Concentration Indexes – Four-Firm Concentration Ratios, Herfindahl-Hershman Indexes (HHI), Rothschild Index, Learner Index, Mergers

MBA651 - Economic Analysis for Managers
Bo Kurtovic

Concentration refers to the extent to which a small number of firms or enterprises account for a large proportion of economic activity such as total sales, assets or employment. In the usual content, it is a function of the number of firms and their respective shares of the total production in a market.
The best industries, from an investing perspective, are near monopolies, that is, highly concentrated industries. Leading firms in concentrated industries, those with only two or three major competitors, typically report higher profit margins than companies in fragmented markets. These firms give a higher priority to increasing profit margins than to gaining market share through price-cutting. Oil refiners are examples of concentrated industries.
On the other hand, fragmented markets with many participants competing for position are usually price competitive, resulting in lower profit margins. For instance, the apparel industry with dozens of companies battling for market share generates net profit margins around 6 percent, compared to the 11 percent average margin for all companies making up the S&P 500 Index.

Four-Firm Concentration Ratio
One of the most commonly used concentration ratio is the four-firm concentration ratio, or C4, which consists of the market share, as a percentage, of the four largest firms in the industry. In general, the four-firm concentration ratio is the percentage of market output generated by the four largest firms in the industry.
Four-firm concentration ratio provides a very crude measure of the size structure of an industry. Four-firm concentration ratios that are close to zero indicate markets in which there are many sellers, encouraging competition among producers for the right to sell to consumers. Industries with four-firm concentration ratios close to one indicate markets in which there is little competition among producers for sales to consumers.

The four-firm concentration ratio is given by: C4 = (S1 + S2 + S3 + S4) / ST where
S1, S2, S3 and S4 denote the sales of four largest firms in the industry and ST denote the total sales of all firms in the industry.
It can also be calculated as C4 = w1 + w2 + w3 + w4 where w1-4 denote the market shares of top four firms.

Following chart represents the market segmentation for software industry. The top four firms by market share are Microsoft, IBM, Oracle and Computer Associates.


Given the above data, four-firm concentration ratio for software industry can be calculated as:
C4 = w1 + w2 + w3 + w4 = 0.228 + 0.105 + 0.059 + 0.023 = 0.415

Herfindahl-Hershman Index (HHI) HHI is a commonly accepted measure of market concentration. It is calculated by squaring the market share of each firm competing in a market, and then summing the resulting numbers. The HHI number can range from close to zero to 10,000. By squaring the market shares before adding them up, the index weighs firms with high market shares more heavily. The HHI is expressed as:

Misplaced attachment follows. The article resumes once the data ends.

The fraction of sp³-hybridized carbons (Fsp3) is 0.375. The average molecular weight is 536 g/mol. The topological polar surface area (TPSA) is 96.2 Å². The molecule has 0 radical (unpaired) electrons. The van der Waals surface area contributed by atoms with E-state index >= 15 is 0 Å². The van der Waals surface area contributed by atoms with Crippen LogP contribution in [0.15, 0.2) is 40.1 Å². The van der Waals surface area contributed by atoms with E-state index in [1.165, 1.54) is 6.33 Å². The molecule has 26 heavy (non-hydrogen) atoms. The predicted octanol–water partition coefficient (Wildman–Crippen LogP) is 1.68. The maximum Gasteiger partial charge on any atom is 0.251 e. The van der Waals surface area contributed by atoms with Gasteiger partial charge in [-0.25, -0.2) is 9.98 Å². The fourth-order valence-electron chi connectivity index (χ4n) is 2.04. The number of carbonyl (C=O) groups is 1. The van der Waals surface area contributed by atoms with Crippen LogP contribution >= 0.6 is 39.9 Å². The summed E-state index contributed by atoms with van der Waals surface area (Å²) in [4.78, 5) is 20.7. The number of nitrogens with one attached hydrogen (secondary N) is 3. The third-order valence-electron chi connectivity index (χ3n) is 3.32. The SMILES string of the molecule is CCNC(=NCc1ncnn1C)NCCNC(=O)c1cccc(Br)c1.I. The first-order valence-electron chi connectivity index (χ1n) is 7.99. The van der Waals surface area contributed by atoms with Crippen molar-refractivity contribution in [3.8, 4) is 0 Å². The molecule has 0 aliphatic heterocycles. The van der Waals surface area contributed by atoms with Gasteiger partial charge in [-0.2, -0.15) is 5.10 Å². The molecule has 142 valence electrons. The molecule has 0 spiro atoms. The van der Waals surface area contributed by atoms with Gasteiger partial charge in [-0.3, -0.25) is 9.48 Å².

HHI = 10,000 (w1^2 + w2^2 + w3^2 + w4^2 + … wn^2) where w denote the market shares of a given firm.
The HHI takes into account the relative size and distribution of the firms in a market and approaches zero when a market consists of a large number of firms of relatively equal size. The HHI increases both as the number of firms in the market decreases and as the disparity in size between those firms increases.
Markets in which the HHI is between 1000 and 1800 points are considered to be moderately concentrated, and those in which the HHI is in excess of 1800 points are considered to be concentrated.

Example Assume that the market for the widgets is equally shared by 10 widget makers. Their premerger HHI would be:
10,000 (0.1^2 + 0.1^2 + 0.1^2 + 0.1^2 + 0.1^2 + 0.1^2 + 0.1^2 + 0.1^2 + 0.1^2 + 0.1^2) = 1,000
The highest possible HHI is 10,000 (a monopoly = 100 percent). On the low end, HHI can be extremely small because the index declines with each added player and there is no limit to the number that can be added.
Now suppose a merger occurred between two of them, doubling the market share of one company, and shrinking the total market to nine companies.
10,000 (0.2^2 + 0.1^2 + 0.1^2 + 0.1^2 + 0.1^2 + 0.1^2 + 0.1^2 + 0.1^2 + 0.1^2) = 1,200

Rothschild Index The Rothschild Index provides a measure of the sensitivity to price of the demand for the product group as a whole relative to the sensitivity of the quantity demanded of a single firm to a change in its price. The Rothschild Index is given as:
R = ET / EF
Where ET is the elasticity of demand for the total market and EF is the elasticity of demand for the product of an individual firm.
The Rothschild Index can take on a value between 0 and 1. When the index is 1, the individual firm faces a demand curve that has the same sensitivity to price as the market demand curve. In contrast, when the elasticity of demand for an individual firm’s product is much greater, then the Rothschild Index is close to 0.



Lerner Index
The Lerner Index, named after the economist Abba Lerner, describes a firm's market power. It is defined as:
L = (P - MC) / P